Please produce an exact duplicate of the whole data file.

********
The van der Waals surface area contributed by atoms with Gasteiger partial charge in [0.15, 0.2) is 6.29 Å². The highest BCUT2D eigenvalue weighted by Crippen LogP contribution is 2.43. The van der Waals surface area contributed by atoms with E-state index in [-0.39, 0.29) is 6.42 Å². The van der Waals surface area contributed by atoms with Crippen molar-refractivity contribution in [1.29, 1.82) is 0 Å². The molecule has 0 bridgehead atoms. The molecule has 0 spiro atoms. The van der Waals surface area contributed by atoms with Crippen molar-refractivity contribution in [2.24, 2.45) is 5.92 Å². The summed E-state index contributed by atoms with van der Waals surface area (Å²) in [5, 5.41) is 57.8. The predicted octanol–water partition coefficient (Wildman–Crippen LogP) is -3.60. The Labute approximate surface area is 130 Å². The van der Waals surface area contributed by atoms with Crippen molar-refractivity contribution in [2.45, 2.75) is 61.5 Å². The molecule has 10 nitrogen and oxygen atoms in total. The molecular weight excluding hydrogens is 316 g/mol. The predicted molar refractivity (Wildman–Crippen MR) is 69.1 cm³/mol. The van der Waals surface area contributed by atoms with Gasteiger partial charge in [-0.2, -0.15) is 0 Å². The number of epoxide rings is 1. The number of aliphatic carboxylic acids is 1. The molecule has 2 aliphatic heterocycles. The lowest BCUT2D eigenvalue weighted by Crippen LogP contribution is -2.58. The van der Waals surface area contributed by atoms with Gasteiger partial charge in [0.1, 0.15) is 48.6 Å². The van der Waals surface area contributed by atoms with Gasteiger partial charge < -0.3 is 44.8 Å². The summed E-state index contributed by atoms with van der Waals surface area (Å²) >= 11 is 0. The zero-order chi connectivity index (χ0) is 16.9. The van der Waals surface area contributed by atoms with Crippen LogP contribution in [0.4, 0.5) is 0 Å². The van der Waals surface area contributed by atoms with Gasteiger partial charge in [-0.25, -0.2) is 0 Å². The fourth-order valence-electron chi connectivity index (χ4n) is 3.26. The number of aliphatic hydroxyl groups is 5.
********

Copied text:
The van der Waals surface area contributed by atoms with Gasteiger partial charge in [0.15, 0.2) is 6.29 Å². The highest BCUT2D eigenvalue weighted by Crippen LogP contribution is 2.43. The van der Waals surface area contributed by atoms with E-state index in [-0.39, 0.29) is 6.42 Å². The van der Waals surface area contributed by atoms with Crippen molar-refractivity contribution in [1.29, 1.82) is 0 Å². The molecule has 0 bridgehead atoms. The molecule has 0 spiro atoms. The van der Waals surface area contributed by atoms with Crippen molar-refractivity contribution in [2.24, 2.45) is 5.92 Å². The summed E-state index contributed by atoms with van der Waals surface area (Å²) in [5, 5.41) is 57.8. The predicted octanol–water partition coefficient (Wildman–Crippen LogP) is -3.60. The Labute approximate surface area is 130 Å². The van der Waals surface area contributed by atoms with Crippen molar-refractivity contribution in [2.45, 2.75) is 61.5 Å². The molecule has 10 nitrogen and oxygen atoms in total. The molecular weight excluding hydrogens is 316 g/mol. The predicted molar refractivity (Wildman–Crippen MR) is 69.1 cm³/mol. The van der Waals surface area contributed by atoms with Gasteiger partial charge in [-0.2, -0.15) is 0 Å². The number of epoxide rings is 1. The number of aliphatic carboxylic acids is 1. The molecule has 2 aliphatic heterocycles. The lowest BCUT2D eigenvalue weighted by Crippen LogP contribution is -2.58. The van der Waals surface area contributed by atoms with Gasteiger partial charge in [0.1, 0.15) is 48.6 Å². The van der Waals surface area contributed by atoms with Gasteiger partial charge < -0.3 is 44.8 Å². The summed E-state index contributed by atoms with van der Waals surface area (Å²) >= 11 is 0. The zero-order chi connectivity index (χ0) is 16.9. The van der Waals surface area contributed by atoms with Crippen LogP contribution in [0.4, 0.5) is 0 Å². The van der Waals surface area contributed by atoms with Gasteiger partial charge in [-0.25, -0.2) is 0 Å². The fourth-order valence-electron chi connectivity index (χ4n) is 3.26. The number of aliphatic hydroxyl groups is 5.